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angela210793Best ResponseYou've already chosen the best response.0
dw:1341334653707:dw
 one year ago

satellite73Best ResponseYou've already chosen the best response.4
ick i think the idea is to write the denominator as a single trig function
 one year ago

angela210793Best ResponseYou've already chosen the best response.0
:O i thought maybe to split and take 2 fractions O.o
 one year ago

angela210793Best ResponseYou've already chosen the best response.0
but idk how to do tht _
 one year ago

satellite73Best ResponseYou've already chosen the best response.4
it is going to be \(5\sin(x+\theta)\) but i don't see a nice form for \(\theta=\tan^{1}(\frac{4}{3})\)
 one year ago

satellite73Best ResponseYou've already chosen the best response.4
actually it doesn't matter because \(\theta\) is a constant also i made a mistake, it is \(5\sin(x\theta)\) still no matter
 one year ago

satellite73Best ResponseYou've already chosen the best response.4
i don't think there is a snappier way to do this. let me think for a second
 one year ago

satellite73Best ResponseYou've already chosen the best response.4
ok no i can't think of a better way, and also i tried wolfram and what a disaster what you need to know is \[a\sin(x)+b\cos(x)=\sqrt{a^2+b^2}\sin(x+\theta)\] where \(tan(\theta)=\frac{b}{a}\)
 one year ago

angela210793Best ResponseYou've already chosen the best response.0
hmmmm....suppose i know tht....how to use it O.o
 one year ago

satellite73Best ResponseYou've already chosen the best response.4
well then it is easy, especially if you have a table of integrals this becomes \[\frac{1}{5}\int\csc\left(x\tan^{1}(\frac{4}{3})\right)\]
 one year ago

satellite73Best ResponseYou've already chosen the best response.4
don't worry about the arctan part, that is a number
 one year ago

satellite73Best ResponseYou've already chosen the best response.4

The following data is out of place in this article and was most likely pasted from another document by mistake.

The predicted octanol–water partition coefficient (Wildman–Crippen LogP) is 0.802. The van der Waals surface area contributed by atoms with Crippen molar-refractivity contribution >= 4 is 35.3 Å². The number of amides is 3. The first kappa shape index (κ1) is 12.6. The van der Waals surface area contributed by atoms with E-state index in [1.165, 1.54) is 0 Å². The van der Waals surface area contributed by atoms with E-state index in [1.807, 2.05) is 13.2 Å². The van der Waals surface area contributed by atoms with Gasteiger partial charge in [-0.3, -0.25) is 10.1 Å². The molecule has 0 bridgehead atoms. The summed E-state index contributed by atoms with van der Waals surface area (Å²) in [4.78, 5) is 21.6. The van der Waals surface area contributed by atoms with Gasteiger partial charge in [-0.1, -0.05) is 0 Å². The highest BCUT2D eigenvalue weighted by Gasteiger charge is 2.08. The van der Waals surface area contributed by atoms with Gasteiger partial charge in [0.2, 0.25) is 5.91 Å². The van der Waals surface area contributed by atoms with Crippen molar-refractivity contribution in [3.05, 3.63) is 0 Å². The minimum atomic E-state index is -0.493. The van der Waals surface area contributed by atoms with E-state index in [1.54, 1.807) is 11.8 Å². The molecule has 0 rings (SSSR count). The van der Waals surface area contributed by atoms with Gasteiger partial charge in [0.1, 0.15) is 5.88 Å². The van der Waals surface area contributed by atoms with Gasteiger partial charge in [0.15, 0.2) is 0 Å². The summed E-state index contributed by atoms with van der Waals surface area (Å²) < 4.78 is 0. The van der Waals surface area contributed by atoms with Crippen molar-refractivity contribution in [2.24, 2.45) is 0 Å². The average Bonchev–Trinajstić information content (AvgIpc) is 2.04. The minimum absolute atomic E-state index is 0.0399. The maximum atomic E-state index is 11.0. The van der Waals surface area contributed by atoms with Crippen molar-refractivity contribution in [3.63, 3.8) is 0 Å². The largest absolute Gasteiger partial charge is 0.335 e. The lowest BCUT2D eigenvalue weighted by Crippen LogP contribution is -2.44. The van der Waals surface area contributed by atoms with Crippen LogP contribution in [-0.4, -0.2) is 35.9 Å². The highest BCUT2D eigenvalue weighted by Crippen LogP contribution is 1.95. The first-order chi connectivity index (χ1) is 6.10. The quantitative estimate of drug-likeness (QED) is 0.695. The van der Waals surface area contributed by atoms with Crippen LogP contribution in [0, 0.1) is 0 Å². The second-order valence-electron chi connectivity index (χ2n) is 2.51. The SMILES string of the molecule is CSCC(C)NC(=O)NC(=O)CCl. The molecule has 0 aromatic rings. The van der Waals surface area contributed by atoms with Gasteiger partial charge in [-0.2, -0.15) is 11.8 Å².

so all you need to do is look up the anti derivative of cosecant and you are done
 one year ago

satellite73Best ResponseYou've already chosen the best response.4
here is a video explanation http://www.youtube.com/watch?v=STUh3ni4l50
 one year ago

angela210793Best ResponseYou've already chosen the best response.0
hmmmm....we've never use secant...wht is it?
 one year ago

satellite73Best ResponseYou've already chosen the best response.4
cosecant it is the reciprocal of sine
 one year ago

satellite73Best ResponseYou've already chosen the best response.4
integral is \[\int csc(x)dx=\ln(\cot(x)+\csc(x))\] if you have not used this i really have no idea how you are supposed to do this problem maybe multiply top and bottom by the conjugate?
 one year ago

angela210793Best ResponseYou've already chosen the best response.0
:/....ok.. thank you Sir :D
 one year ago

satellite73Best ResponseYou've already chosen the best response.4
maybe we can get some help i will repost there might be a snappy trick
 one year ago

satellite73Best ResponseYou've already chosen the best response.4
maybe myininaya has a snappy way multiply top and bottom by \(3\sin(x)+4\cos(x)\) maybe?
 one year ago

myininayaBest ResponseYou've already chosen the best response.1
I don't know @satellite73 I like what you did.
 one year ago

satellite73Best ResponseYou've already chosen the best response.4
ok then i will stick to that. thanks
 one year ago

myininayaBest ResponseYou've already chosen the best response.1
I actually think what sat did was probably the most snappiest thing you can do for this type of integral
 one year ago

waterineyesBest ResponseYou've already chosen the best response.0
If we replace sinx by 2tan(x/2)/(1 + tan^2(x/2),
 one year ago

myininayaBest ResponseYou've already chosen the best response.1
yes @angela210793 sec(x)=1/(cos(x)) csc(x)=1/(sin(x))
 one year ago

angela210793Best ResponseYou've already chosen the best response.0
ok....thanks guys :D
 one year ago

waterineyesBest ResponseYou've already chosen the best response.0
\[\huge sinx = \frac{2\tan \frac{x}{2}}{1+ \tan^2\frac{x}{2}}\] \[\huge cosx = \frac{1  \tan^2\frac{x}{2}}{1+ \tan^2\frac{x}{2}}\]
 one year ago
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